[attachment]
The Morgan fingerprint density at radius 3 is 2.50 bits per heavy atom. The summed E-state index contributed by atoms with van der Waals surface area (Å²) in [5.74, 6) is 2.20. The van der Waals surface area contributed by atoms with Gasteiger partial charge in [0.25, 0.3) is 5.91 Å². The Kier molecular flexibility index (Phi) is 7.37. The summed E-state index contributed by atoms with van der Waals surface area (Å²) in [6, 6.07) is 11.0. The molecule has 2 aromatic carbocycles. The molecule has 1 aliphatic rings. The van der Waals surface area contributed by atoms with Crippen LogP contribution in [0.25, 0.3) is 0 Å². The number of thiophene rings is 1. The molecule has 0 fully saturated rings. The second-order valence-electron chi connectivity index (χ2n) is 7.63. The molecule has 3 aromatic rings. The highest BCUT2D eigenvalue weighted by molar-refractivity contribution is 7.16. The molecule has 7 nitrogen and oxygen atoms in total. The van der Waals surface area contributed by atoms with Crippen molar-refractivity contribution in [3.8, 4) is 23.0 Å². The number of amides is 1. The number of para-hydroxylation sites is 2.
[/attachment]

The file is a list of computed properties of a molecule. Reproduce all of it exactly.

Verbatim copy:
The Morgan fingerprint density at radius 3 is 2.50 bits per heavy atom. The summed E-state index contributed by atoms with van der Waals surface area (Å²) in [5.74, 6) is 2.20. The van der Waals surface area contributed by atoms with Gasteiger partial charge in [0.25, 0.3) is 5.91 Å². The Kier molecular flexibility index (Phi) is 7.37. The summed E-state index contributed by atoms with van der Waals surface area (Å²) in [6, 6.07) is 11.0. The molecule has 2 aromatic carbocycles. The molecule has 1 aliphatic rings. The van der Waals surface area contributed by atoms with Crippen LogP contribution in [0.25, 0.3) is 0 Å². The number of thiophene rings is 1. The molecule has 0 fully saturated rings. The second-order valence-electron chi connectivity index (χ2n) is 7.63. The molecule has 3 aromatic rings. The highest BCUT2D eigenvalue weighted by molar-refractivity contribution is 7.16. The molecule has 7 nitrogen and oxygen atoms in total. The van der Waals surface area contributed by atoms with Crippen molar-refractivity contribution in [3.8, 4) is 23.0 Å². The number of amides is 1. The number of para-hydroxylation sites is 2.